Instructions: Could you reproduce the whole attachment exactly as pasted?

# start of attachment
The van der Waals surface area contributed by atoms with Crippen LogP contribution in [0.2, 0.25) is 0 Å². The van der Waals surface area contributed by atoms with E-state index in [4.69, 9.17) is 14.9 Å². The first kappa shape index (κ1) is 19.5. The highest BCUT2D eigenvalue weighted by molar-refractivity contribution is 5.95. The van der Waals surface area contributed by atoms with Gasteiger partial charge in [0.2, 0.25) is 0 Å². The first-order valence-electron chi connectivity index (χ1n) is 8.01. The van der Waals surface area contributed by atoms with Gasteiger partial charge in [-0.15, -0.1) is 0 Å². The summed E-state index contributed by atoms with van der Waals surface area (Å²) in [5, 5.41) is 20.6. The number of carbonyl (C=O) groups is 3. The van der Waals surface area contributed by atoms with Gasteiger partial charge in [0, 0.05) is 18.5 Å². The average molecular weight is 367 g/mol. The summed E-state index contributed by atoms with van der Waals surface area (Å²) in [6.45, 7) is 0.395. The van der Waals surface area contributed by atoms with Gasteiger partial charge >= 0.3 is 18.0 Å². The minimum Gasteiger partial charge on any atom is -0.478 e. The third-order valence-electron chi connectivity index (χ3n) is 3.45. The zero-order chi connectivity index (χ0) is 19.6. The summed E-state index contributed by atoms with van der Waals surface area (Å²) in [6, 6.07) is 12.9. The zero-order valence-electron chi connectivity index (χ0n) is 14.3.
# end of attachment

The van der Waals surface area contributed by atoms with Crippen LogP contribution in [0.2, 0.25) is 0 Å². The van der Waals surface area contributed by atoms with E-state index in [4.69, 9.17) is 14.9 Å². The first kappa shape index (κ1) is 19.5. The highest BCUT2D eigenvalue weighted by molar-refractivity contribution is 5.95. The van der Waals surface area contributed by atoms with Gasteiger partial charge in [0.2, 0.25) is 0 Å². The first-order valence-electron chi connectivity index (χ1n) is 8.01. The van der Waals surface area contributed by atoms with Gasteiger partial charge in [-0.15, -0.1) is 0 Å². The summed E-state index contributed by atoms with van der Waals surface area (Å²) in [5, 5.41) is 20.6. The number of carbonyl (C=O) groups is 3. The van der Waals surface area contributed by atoms with Gasteiger partial charge in [0, 0.05) is 18.5 Å². The average molecular weight is 367 g/mol. The summed E-state index contributed by atoms with van der Waals surface area (Å²) in [6.45, 7) is 0.395. The van der Waals surface area contributed by atoms with Gasteiger partial charge >= 0.3 is 18.0 Å². The minimum Gasteiger partial charge on any atom is -0.478 e. The third-order valence-electron chi connectivity index (χ3n) is 3.45. The zero-order chi connectivity index (χ0) is 19.6. The summed E-state index contributed by atoms with van der Waals surface area (Å²) in [6, 6.07) is 12.9. The zero-order valence-electron chi connectivity index (χ0n) is 14.3.